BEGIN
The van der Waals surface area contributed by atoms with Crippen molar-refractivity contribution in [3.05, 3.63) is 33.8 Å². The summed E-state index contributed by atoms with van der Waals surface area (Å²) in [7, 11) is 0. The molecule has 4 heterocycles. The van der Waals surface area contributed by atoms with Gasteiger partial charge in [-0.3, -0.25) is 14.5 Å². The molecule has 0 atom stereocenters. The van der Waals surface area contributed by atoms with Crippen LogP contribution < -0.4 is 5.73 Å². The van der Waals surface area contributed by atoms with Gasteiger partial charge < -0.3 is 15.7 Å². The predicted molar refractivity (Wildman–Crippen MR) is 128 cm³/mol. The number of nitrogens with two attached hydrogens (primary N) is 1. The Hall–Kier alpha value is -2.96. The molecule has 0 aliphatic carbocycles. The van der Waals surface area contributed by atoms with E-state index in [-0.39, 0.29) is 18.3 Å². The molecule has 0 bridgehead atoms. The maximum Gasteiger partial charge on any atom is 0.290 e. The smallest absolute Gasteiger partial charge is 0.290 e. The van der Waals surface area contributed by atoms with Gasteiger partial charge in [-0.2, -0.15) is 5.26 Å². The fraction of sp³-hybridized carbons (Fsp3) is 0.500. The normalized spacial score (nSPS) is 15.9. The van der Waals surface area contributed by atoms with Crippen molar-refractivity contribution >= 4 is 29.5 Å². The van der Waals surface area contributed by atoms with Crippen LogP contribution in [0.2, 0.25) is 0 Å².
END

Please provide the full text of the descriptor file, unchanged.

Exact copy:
The van der Waals surface area contributed by atoms with Crippen molar-refractivity contribution in [3.05, 3.63) is 33.8 Å². The summed E-state index contributed by atoms with van der Waals surface area (Å²) in [7, 11) is 0. The molecule has 4 heterocycles. The van der Waals surface area contributed by atoms with Gasteiger partial charge in [-0.3, -0.25) is 14.5 Å². The molecule has 0 atom stereocenters. The van der Waals surface area contributed by atoms with Crippen LogP contribution < -0.4 is 5.73 Å². The van der Waals surface area contributed by atoms with Gasteiger partial charge < -0.3 is 15.7 Å². The predicted molar refractivity (Wildman–Crippen MR) is 128 cm³/mol. The number of nitrogens with two attached hydrogens (primary N) is 1. The Hall–Kier alpha value is -2.96. The molecule has 0 aliphatic carbocycles. The van der Waals surface area contributed by atoms with E-state index in [-0.39, 0.29) is 18.3 Å². The molecule has 0 bridgehead atoms. The maximum Gasteiger partial charge on any atom is 0.290 e. The smallest absolute Gasteiger partial charge is 0.290 e. The van der Waals surface area contributed by atoms with Gasteiger partial charge in [-0.2, -0.15) is 5.26 Å². The fraction of sp³-hybridized carbons (Fsp3) is 0.500. The normalized spacial score (nSPS) is 15.9. The van der Waals surface area contributed by atoms with Crippen molar-refractivity contribution >= 4 is 29.5 Å². The van der Waals surface area contributed by atoms with Crippen LogP contribution in [0.2, 0.25) is 0 Å².